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The Chancellor told us today that he would make a statement on some of those matters next week. May I ask him whether the necessary changes to protect depositors
savingsthe changes to the tripartite arrangement, with new powers for the FSA and clear rules for liquiditywill be in place before an acquisition or a nationalisation? It would be perverse if £50 billion of taxpayers money continued to be used to guarantee liabilities in one form or another, and the changes that the Government wish to see were not in place before a takeover or nationalisation.
Mr. Darling: The proposals that I will publish next week will require primary legislation. As the hon. Gentleman will know, that will inevitably take a few months, but I told the Treasury Committee that I wanted the legislation to be on the statute book before the end of the current parliamentary Session. I do not want to hold up any solution in relation to Northern Rock until all that is done. If the proposals I have outlined today bore fruit, the money lent by the Bank of England would be repaid in full; but I think we should proceed on the basis that we will get the legislation on the statute book during this Session if we can, and I hope that we will have all-party support for that.
Rob Marris (Wolverhampton, South-West) (Lab): The shadow Chancellor has accused my right hon. Friend the Chancellor of dithering. Let me tell my right hon. Friend that I welcome the calm and considered way in which he has gone about his decision making, in stark contrast to the flip-flopping, contradictory, incompetent positions adopted by the Conservatives. Can he give an indication of the disruption that would be experienced by home owners with Northern Rock mortgages if Northern Rock went into administration, as was advocated by the shadow Chancellor as recently as last week?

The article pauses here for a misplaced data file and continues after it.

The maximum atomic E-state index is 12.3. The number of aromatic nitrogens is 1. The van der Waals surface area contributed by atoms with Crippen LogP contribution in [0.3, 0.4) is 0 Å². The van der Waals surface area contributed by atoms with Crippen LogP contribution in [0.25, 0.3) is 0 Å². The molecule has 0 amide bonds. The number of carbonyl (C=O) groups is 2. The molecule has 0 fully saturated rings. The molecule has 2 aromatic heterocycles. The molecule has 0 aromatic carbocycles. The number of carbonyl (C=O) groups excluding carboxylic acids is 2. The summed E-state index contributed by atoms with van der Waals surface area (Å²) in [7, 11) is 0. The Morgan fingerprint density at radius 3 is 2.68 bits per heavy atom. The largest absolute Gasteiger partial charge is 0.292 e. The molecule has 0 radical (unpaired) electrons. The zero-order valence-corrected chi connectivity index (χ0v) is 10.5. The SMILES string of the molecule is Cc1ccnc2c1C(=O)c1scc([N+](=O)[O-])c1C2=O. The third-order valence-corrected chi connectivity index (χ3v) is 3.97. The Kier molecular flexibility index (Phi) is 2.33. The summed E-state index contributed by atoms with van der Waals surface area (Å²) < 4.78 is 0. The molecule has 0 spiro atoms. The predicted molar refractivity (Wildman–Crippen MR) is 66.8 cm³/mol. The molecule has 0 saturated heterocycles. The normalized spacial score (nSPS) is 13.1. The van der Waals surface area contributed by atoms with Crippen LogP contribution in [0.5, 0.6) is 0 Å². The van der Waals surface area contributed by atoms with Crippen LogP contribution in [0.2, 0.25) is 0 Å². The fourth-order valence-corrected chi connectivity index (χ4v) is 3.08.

Mr. Darling: It is for the Conservatives to justify their policies. I just do not think that it is a very good idea.
Mr. Peter Lilley (Hitchin and Harpenden) (Con): The Chancellor repeatedly reassured the House that Northern Rock has a good quality loan book. I have no doubt that most of its old loans are well secured, but is it entirely credible that a company that increased its loan book by 50 per cent. at the top of the market in the year before banks stopped lending to it, did so without hoovering up some sub-prime mortgages as well as prime mortgages? Given that bad mortgages cannot be secured against good mortgages, does the Chancellor accept that he is accepting, on behalf of the taxpayer, the risk of all the bad mortgages in that loan book?
Mr. Darling: I was reporting what the FSA said about the Northern Rock mortgage book. It has said it on a number of occasions, and I believe it to be an accurate representation of the position.
Mr. Dennis Skinner (Bolsover) (Lab):
Is the Chancellor aware that, along with many others, I am pleased that he has not ruled out public ownership? Way back when Ted Heath was the Prime Minister, the Tories had a cunning plan: they decided to take over Rolls-Royce. It turned out to be the wise thing to do, and we supported him in the Lobbyin fact, we ran in there. Then, in 1975, the Labour Government had to intervene to save
Burmah Oil. Some of us would much rather see public ownership than the handing over of large sums of money to Mr. Goody Two-Shoes Branson, because we might not get it back.
Mr. Darling: My hon. Friends position does not entirely surprise me. I was in school when Rolls-Royce was nationalised in, I think, 1971. I have set out my position. A limited period of public ownership must remain on the table, but what I am proposing could, if we can get the right terms and conditions, prove a better deal in the long term.
Peter Viggers (Gosport) (Con): To what extent will other banks be able to take advantage of the terms offered to Northern Rock?
Mr. Darling: As I have made clear, there are two bidders, and the board itself has also expressed an interest in the future of Northern Rock. As I have also said, the Government are happy to talk to anybody else who might express an interest.
Ms Sally Keeble (Northampton, North) (Lab): I very much welcome the approach that my right hon. Friend has set out, which has both protected peoples savings and jobs and prevented the contagion spreading from Northern Rock to other banks, which was a genuine risk last autumn. When my right hon. Friend comes forward with proposals for tighter supervision and regulation, will he also look at the rating agencies, which have a major role in assessing the risks posed to different investors?